- Shared positive words in the mirror. We do a morning five. My son is too young, but my four-year old daughter and I stand in front of the mirror together and we each say five things we like about our bodies and then we share five things we love about each other’s body. (It’s good practice for learning how to compliment and for accepting compliments.) She normally compliments my earrings or my dress (because that’s the only acceptable clothing choice these days). I focus on body parts. For example: “I LOVE my smile,” or, “My eyes are looking extra sparkly today because I’m excited about our day!” Side note: Her giant smile as I compliment her is absolutely priceless.
- Child-led exercise. This isn’t an hour of cardio, folks. It’s not even 30. I’m talking 5–10 minutes of an exercise of your kid’s choice. I normally ask her to think of a fun exercise that we can do (sometimes even including her little brother) that makes her feel happy about her body. She really likes stretching and doing windmills with her arms (she sees this happen before and after I run). She’s the boss and makes them up as we go. We also do laps around the house (sometimes in princess dresses). The point is not to tone my muscles, but to help her feel insanely powerful in choice. We talk about muscles, strength, and keeping our heart strong. For the record, nine times out of 10 the chosen exercise is a dance party in the playroom. Again, priceless and so insanely fun.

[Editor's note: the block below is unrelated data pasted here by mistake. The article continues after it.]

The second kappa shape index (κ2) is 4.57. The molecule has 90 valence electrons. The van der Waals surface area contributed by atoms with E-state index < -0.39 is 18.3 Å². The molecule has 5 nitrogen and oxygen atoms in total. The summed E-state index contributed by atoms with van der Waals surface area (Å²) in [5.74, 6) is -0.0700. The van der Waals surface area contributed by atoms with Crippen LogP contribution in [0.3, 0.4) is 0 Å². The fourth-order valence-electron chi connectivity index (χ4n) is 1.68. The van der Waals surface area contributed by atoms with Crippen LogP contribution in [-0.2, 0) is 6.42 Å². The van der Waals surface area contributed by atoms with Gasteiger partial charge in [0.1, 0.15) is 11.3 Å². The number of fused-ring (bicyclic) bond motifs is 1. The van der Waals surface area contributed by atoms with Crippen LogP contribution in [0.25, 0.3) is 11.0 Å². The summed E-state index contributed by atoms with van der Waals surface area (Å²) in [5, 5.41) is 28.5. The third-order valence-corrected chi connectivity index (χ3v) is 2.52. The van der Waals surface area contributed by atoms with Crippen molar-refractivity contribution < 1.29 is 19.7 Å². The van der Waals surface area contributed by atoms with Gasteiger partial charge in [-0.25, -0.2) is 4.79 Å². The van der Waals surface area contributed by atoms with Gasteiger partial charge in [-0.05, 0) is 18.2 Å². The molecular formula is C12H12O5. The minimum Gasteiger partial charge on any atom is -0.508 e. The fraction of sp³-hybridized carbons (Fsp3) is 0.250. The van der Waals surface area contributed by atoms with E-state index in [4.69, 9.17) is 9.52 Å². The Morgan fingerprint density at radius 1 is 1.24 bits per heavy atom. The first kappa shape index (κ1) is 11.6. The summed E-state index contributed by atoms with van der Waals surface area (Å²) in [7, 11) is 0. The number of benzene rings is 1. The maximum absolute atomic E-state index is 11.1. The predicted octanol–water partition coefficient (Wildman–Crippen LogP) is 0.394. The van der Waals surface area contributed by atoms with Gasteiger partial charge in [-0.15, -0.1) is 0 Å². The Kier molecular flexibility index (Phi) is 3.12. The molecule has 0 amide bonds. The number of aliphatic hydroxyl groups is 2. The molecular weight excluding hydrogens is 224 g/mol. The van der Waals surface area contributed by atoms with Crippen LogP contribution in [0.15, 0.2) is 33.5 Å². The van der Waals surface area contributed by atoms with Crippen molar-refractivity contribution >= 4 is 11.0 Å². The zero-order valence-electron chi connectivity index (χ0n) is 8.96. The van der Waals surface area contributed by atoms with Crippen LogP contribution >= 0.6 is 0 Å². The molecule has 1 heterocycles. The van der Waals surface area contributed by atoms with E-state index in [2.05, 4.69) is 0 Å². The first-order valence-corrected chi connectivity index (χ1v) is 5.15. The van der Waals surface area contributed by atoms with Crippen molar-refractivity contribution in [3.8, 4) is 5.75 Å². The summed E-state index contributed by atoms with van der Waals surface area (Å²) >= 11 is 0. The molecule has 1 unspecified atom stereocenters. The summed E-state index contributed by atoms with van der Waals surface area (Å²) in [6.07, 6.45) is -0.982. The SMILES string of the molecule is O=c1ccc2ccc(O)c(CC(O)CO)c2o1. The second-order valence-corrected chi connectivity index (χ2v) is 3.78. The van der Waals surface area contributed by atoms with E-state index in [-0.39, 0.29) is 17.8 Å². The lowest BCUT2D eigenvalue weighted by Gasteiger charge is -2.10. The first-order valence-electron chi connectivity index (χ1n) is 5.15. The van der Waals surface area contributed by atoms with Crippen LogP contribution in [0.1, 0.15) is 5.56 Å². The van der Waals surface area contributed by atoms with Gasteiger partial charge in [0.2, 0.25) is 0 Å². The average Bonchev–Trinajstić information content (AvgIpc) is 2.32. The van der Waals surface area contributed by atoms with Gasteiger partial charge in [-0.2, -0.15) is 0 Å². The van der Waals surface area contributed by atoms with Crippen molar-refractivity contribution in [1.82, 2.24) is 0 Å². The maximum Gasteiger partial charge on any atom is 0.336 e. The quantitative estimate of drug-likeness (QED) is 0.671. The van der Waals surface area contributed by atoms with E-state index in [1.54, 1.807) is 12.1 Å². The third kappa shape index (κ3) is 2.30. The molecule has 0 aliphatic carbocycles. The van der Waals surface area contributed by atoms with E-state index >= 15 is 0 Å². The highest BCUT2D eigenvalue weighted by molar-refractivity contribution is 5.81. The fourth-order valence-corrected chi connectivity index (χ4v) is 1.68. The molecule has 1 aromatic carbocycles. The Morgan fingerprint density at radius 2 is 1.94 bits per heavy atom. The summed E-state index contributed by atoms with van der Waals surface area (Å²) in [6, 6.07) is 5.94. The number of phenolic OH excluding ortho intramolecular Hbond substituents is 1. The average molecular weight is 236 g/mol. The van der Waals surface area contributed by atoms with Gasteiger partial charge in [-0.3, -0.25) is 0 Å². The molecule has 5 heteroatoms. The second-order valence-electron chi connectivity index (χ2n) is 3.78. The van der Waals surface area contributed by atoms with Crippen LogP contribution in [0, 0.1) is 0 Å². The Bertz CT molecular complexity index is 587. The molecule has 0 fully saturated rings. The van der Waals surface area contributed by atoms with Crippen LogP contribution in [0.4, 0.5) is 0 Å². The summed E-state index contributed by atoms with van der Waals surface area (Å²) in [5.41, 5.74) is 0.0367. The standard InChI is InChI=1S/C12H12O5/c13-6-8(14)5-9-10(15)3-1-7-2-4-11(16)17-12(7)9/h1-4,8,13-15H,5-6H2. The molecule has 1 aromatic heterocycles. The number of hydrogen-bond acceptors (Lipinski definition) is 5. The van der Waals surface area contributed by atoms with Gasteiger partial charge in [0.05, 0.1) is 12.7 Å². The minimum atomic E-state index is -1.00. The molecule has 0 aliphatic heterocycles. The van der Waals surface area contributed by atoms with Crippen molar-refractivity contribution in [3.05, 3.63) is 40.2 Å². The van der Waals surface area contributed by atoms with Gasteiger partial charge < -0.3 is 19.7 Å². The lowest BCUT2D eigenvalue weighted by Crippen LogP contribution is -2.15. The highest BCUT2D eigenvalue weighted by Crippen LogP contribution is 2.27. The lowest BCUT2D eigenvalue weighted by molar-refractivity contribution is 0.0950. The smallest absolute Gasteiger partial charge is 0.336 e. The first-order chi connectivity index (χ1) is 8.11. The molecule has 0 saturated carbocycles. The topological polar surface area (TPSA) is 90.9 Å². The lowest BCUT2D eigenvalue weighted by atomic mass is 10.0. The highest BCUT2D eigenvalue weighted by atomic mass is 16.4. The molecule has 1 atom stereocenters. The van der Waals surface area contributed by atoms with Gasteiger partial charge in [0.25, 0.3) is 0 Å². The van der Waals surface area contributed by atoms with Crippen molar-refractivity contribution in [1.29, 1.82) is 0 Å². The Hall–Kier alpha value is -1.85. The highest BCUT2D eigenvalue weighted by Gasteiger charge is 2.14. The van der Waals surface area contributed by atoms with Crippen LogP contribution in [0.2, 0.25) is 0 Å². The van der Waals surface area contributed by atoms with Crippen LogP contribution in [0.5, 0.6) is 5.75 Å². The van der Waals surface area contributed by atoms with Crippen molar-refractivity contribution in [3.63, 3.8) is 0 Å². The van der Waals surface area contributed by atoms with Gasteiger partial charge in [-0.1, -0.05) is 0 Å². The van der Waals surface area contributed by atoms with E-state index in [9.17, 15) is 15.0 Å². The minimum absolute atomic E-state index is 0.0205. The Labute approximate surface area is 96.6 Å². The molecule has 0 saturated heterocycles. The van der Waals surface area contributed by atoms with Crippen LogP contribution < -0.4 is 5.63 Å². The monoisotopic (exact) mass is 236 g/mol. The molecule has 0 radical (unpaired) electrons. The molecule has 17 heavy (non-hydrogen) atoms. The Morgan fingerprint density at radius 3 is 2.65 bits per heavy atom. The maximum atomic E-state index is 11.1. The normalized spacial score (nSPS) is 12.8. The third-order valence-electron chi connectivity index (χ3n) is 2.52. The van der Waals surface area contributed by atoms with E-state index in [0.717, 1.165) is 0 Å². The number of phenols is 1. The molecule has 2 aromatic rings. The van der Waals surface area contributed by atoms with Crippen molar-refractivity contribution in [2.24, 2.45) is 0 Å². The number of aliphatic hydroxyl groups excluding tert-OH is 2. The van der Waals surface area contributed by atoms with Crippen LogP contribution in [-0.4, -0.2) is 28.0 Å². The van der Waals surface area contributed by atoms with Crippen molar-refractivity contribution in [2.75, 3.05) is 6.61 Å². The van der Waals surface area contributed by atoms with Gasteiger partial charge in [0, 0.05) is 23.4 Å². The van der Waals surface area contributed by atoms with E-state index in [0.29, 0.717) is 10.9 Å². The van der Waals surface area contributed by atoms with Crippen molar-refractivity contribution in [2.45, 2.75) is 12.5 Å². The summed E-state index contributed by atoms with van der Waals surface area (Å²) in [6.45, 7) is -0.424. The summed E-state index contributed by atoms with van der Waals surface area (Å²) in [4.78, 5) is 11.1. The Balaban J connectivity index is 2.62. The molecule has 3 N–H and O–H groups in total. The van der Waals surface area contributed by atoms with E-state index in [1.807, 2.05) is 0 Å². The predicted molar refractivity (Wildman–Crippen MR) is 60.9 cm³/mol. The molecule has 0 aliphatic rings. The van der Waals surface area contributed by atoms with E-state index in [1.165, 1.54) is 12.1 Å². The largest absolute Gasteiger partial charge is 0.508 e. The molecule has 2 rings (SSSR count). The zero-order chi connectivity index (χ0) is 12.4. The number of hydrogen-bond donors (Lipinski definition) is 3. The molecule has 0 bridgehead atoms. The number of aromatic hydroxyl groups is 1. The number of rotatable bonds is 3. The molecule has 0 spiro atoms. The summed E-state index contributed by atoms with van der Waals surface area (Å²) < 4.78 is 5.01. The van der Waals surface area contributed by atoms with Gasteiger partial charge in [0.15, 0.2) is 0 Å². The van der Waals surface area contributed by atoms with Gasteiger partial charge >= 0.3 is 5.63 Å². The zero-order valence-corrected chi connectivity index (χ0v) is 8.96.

- Dress-up. This is such a confidence builder: Letting your kids engage in pretend play and feel good about what they choose to wear. For my daughter, the ultimate treat is a princess dress, hair salon play, and turquoise eye shadow (which takes days upon days to remove). My two-year-old son is in love with her princess tiara and cape. They prance and like to be “introduced” into a room. This makes them feel good and happy with themselves. What the heck is wrong with that? Not a thing, in my opinion. As long as there is a conversation about how makeup is fun, but does not “make us pretty.” We are pretty as God made us, but we can also love the look of makeup, too…for fun. My daughter will not wear makeup in any other environment until much later, but that’s me. It’s a funny concept to me, because I never cared much about it, but LOVED watching my mom put on her lipstick in the mornings. So, I get the attraction, and I believe there is not a darn thing wrong with it, so long as it’s a treat and not a need.